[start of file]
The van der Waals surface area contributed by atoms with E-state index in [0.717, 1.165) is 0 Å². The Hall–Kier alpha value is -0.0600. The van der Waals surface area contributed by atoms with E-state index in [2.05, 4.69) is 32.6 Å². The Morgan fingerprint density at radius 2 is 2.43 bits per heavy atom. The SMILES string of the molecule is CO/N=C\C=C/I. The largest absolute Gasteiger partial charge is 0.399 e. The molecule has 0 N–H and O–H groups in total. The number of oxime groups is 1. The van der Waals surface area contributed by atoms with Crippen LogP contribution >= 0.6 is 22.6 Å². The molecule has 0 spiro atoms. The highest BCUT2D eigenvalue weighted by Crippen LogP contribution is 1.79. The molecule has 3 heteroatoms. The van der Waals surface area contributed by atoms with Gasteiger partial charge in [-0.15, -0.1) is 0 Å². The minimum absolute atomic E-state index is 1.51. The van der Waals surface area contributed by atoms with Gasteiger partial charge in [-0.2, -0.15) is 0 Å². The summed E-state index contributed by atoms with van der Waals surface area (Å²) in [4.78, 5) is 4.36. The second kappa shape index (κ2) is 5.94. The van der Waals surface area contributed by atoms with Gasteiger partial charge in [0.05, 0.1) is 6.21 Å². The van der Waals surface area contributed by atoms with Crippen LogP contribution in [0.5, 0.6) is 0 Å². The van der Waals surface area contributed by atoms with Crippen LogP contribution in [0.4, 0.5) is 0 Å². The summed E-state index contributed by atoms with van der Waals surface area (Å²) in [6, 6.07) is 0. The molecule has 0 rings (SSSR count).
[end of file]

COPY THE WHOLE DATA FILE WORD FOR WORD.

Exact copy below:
The van der Waals surface area contributed by atoms with E-state index in [0.717, 1.165) is 0 Å². The Hall–Kier alpha value is -0.0600. The van der Waals surface area contributed by atoms with E-state index in [2.05, 4.69) is 32.6 Å². The Morgan fingerprint density at radius 2 is 2.43 bits per heavy atom. The SMILES string of the molecule is CO/N=C\C=C/I. The largest absolute Gasteiger partial charge is 0.399 e. The molecule has 0 N–H and O–H groups in total. The number of oxime groups is 1. The van der Waals surface area contributed by atoms with Crippen LogP contribution >= 0.6 is 22.6 Å². The molecule has 0 spiro atoms. The highest BCUT2D eigenvalue weighted by Crippen LogP contribution is 1.79. The molecule has 3 heteroatoms. The van der Waals surface area contributed by atoms with Gasteiger partial charge in [-0.15, -0.1) is 0 Å². The minimum absolute atomic E-state index is 1.51. The van der Waals surface area contributed by atoms with Gasteiger partial charge in [-0.2, -0.15) is 0 Å². The summed E-state index contributed by atoms with van der Waals surface area (Å²) in [4.78, 5) is 4.36. The second kappa shape index (κ2) is 5.94. The van der Waals surface area contributed by atoms with Gasteiger partial charge in [0.05, 0.1) is 6.21 Å². The van der Waals surface area contributed by atoms with Crippen LogP contribution in [0.5, 0.6) is 0 Å². The van der Waals surface area contributed by atoms with Crippen LogP contribution in [0.4, 0.5) is 0 Å². The summed E-state index contributed by atoms with van der Waals surface area (Å²) in [6, 6.07) is 0. The molecule has 0 rings (SSSR count).